TV on the Radio gets to do anything. Like a small platoon whose pleasing impenetrability is their core, the band consistently confounds expectations while managing to balance respect from critics and peers alike. The result is TV on the Radio gets to do anything they want. This freedom is their engine. “It’s about doing what feels right,” says singer Tunde Adebimpe. “I really feel like this band is something that is expansive and always changing and growing. If we wear our influences on our sleeve, it’s a pretty crowded sleeve.”
It’s no different with Seeds, the latest and fifth proper studio album that Adebimpe has made along with Jaleel Bunton, Kyp Malone, and David Andrew Sitek (who also produced it). Having long outlasted that early 2000s fascination with all things Brooklyn to which the hip willfully succumbed, they continue to conquer music on their own terms. This album serves as another step in continuing to heed their reputation as “the most vital, current band in America” (Associated Press).
This go-round the songs are immediate and triumphant, textured with storytelling hooks and possibly the most honest music this band has ever composed. They’ve hit a point where they’re OK being straight-up beautiful without having to manipulate prettiness into whatever unforeseen shape.
Slate says Seeds has “TV on the Radio’s best songs in years. They are sounding sharper than ever.” And the band knows it. Adebimpe has already said this is the band’s best record. Not a boast, just an observation. “I feel like I knew it before we were done,” he says immediately. “I was so excited by the songs while we were making them, I wanted to get more and more and more into it. The general feeling going into it was, 'We're still here. Our friendship with each other is so strong. Being in a band, at its best times, is like being... well, let’s say whenever things are going really well, we're like ‘cool, Voltron's back together.’“
The TV on the Radio guys are the type of people who go on hiatus and focus on music. They may take time between albums for their other endeavors, but they know when it’s right to come together – especially when the music comes as easily and passionately as it did with case Seeds. The band found themselves collected in David Sitek’s Los Angeles studio last year and recorded a couple of songs – “Mercy” and “Million Miles” and didn’t want to stop. “Those were just songs that we wrote because we hadn't written songs together in a while,” says Sitek. “They came out really fast and inspired us to do it again – and then ‘again’ turned into the record.”
Adebimpe and Sitek live in Los Angeles, Bunton and Malone reside in New York, but make no mistake: TV on the Radio is a quartet. To attempt to parse out exactly what each member does in the group would be to dismantle the fundamental essence of what makes TV on the Radio the monolithic anomaly they have been careful to cultivate and protect for more than a decade. They permeate beyond a wall of sound, and instead create a planetarium of music with every song. They embody many voices. Most of them can play just about anything. And sing too. They are equal partners in the creation of a type of noise that appeared seemingly out of nowhere over 10 years ago.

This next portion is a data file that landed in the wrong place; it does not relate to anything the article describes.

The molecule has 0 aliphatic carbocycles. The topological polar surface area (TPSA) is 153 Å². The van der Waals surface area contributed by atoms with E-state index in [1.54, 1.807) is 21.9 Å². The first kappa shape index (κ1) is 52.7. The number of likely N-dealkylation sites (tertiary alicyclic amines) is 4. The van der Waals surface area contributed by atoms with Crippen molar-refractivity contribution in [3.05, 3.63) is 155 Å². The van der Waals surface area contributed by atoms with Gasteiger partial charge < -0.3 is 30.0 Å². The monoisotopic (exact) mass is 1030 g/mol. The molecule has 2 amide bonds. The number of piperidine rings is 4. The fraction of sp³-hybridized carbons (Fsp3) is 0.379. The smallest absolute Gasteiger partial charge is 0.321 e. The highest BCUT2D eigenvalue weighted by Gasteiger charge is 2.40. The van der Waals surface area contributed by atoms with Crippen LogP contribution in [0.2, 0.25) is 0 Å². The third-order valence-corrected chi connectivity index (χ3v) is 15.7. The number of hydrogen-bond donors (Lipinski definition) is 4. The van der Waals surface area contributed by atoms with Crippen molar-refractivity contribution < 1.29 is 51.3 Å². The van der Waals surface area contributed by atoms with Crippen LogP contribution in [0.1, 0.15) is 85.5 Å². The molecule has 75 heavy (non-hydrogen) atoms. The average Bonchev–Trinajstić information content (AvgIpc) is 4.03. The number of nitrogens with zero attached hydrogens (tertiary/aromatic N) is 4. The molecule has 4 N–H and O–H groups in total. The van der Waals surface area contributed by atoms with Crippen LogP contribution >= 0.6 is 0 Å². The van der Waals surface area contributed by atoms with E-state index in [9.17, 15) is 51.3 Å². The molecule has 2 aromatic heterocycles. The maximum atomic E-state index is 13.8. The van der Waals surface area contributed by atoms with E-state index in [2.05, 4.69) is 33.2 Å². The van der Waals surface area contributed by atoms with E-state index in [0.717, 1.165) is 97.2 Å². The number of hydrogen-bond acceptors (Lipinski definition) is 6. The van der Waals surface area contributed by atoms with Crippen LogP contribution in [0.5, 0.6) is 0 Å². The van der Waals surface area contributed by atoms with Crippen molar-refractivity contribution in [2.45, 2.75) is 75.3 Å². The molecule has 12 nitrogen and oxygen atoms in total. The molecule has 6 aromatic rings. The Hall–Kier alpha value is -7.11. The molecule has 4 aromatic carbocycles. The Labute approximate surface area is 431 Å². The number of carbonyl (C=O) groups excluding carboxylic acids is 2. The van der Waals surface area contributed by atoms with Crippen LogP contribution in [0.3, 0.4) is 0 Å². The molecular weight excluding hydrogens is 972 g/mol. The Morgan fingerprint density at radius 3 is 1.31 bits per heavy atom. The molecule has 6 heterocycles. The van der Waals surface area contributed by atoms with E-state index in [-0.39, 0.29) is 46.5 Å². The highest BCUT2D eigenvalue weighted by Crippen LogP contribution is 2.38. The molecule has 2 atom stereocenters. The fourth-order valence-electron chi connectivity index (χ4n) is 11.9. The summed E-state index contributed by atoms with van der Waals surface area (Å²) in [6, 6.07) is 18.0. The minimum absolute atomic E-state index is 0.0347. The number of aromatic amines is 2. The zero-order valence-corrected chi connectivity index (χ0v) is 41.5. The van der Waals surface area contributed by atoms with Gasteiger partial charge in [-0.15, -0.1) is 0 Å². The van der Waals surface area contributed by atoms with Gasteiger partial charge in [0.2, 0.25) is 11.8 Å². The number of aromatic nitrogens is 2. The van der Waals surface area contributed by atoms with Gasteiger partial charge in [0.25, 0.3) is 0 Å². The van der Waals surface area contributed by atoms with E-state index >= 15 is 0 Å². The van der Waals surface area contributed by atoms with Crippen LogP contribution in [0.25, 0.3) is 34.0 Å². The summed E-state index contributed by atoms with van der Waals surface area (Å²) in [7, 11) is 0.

Throughout the years, TV on the Radio has been consistent in the standard they set for themselves. Earlier records, Desperate Youth, Blood Thirsty Babes and Return To Cookie Mountain stole the hearts of fans and critics alike just the same, winning the Shortlist Music Prize and Spin's Album of the Year respectively. Their breakout release Dear Science was named best album of 2008 by Rolling Stone, The Guardian, Spin Magazine, The New York Times, The Onion AV Club, MTV, even Entertainment Weekly. An embarrassment of riches, really. Their last album, 2011's Nine Types of Light, was deemed "pure heaven" by the cherubs at Rolling Stone, and earned the band a Grammy® nomination. The band has also graced the stages of Saturday Night Live and The Colbert Report. “The band is it’s own ‘self.’ It has to be that way,” Adebimpe says. “That's been the goal for a long time. Nobody really wants to be the focal point for the band; the band should be the focal point. Not even the band: the music. We can show up and take credit for it, but ultimately it's something that maybe we helped shape and facilitate coming into the world. But that’s all.”
They happily recruit like-minded associates to help prop up this invention of theirs in the studio and on stage. (Kelis, for instance, appears on “Lazerray”). The band has recorded and performed with other artists who’ve conquered the music world on their own terms just as much as they have. Fellow mavericks like Trent Reznor, Nick Zinner of Yeah Yeah Yeahs fame, Bauhaus singer Peter Murphy, Kazu Makino of Blonde Redhead, Martin Perna of Antibalas, Katrina Ford of Celebration, and David chuffing Bowie have all romped in the sandbox with TV on the Radio. “If you share a material thing, it dissipates,” Adebimpe says, recalling a fragment of philosophy he once heard, or might be improvising on the spot. “If you share a spiritual thing, it just increases. It becomes more and more and more. I'm already thinking about the next record.”
Seeds is an expression of everything this band has been through in the last three years and more. They’re influential, in their prime, they’re TV on the Radio, and they’ve proven themselves to be one of the most important bands of this generation. It clicks, as it always does, and TV on the Radio is brand new again,again. “No matter what you go through individually and collectively, when you step away from each other, you're kind of like, "I know that if we get together we can fire this thing," says Adebimpe. “It's definitely in the spirit of the punk rock we all grew up with. If you win, you're still a punk. If you lose, you're still a punk, and honestly, it's not about anybody else.”